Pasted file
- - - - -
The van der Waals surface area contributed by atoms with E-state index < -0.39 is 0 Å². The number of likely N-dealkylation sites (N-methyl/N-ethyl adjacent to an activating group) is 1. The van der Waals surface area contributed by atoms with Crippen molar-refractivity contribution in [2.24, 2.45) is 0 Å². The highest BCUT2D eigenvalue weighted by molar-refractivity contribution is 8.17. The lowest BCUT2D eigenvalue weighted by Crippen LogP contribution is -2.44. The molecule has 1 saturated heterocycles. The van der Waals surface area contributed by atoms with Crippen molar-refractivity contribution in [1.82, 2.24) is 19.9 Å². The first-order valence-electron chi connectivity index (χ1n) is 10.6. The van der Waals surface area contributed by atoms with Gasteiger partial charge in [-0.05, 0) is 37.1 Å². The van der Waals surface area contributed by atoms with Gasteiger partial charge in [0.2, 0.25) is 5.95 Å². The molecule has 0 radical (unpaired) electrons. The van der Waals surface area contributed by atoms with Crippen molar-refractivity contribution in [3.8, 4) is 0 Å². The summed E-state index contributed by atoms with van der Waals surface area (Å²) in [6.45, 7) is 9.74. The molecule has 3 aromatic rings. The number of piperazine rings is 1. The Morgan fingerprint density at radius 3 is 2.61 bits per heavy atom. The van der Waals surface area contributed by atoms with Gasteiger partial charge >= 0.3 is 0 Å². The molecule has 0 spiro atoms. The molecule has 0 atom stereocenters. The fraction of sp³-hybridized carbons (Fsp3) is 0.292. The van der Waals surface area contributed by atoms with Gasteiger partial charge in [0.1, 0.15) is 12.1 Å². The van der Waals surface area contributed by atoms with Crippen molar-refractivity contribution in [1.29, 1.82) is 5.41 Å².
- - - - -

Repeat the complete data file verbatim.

The van der Waals surface area contributed by atoms with E-state index < -0.39 is 0 Å². The number of likely N-dealkylation sites (N-methyl/N-ethyl adjacent to an activating group) is 1. The van der Waals surface area contributed by atoms with Crippen molar-refractivity contribution in [2.24, 2.45) is 0 Å². The highest BCUT2D eigenvalue weighted by molar-refractivity contribution is 8.17. The lowest BCUT2D eigenvalue weighted by Crippen LogP contribution is -2.44. The molecule has 1 saturated heterocycles. The van der Waals surface area contributed by atoms with Crippen molar-refractivity contribution in [1.82, 2.24) is 19.9 Å². The first-order valence-electron chi connectivity index (χ1n) is 10.6. The van der Waals surface area contributed by atoms with Gasteiger partial charge in [-0.05, 0) is 37.1 Å². The van der Waals surface area contributed by atoms with Gasteiger partial charge in [0.2, 0.25) is 5.95 Å². The molecule has 0 radical (unpaired) electrons. The van der Waals surface area contributed by atoms with Crippen molar-refractivity contribution in [3.8, 4) is 0 Å². The summed E-state index contributed by atoms with van der Waals surface area (Å²) in [6.45, 7) is 9.74. The molecule has 3 aromatic rings. The number of piperazine rings is 1. The Morgan fingerprint density at radius 3 is 2.61 bits per heavy atom. The van der Waals surface area contributed by atoms with Gasteiger partial charge >= 0.3 is 0 Å². The molecule has 0 spiro atoms. The molecule has 0 atom stereocenters. The fraction of sp³-hybridized carbons (Fsp3) is 0.292. The van der Waals surface area contributed by atoms with Gasteiger partial charge in [0.1, 0.15) is 12.1 Å². The van der Waals surface area contributed by atoms with Crippen molar-refractivity contribution in [1.29, 1.82) is 5.41 Å².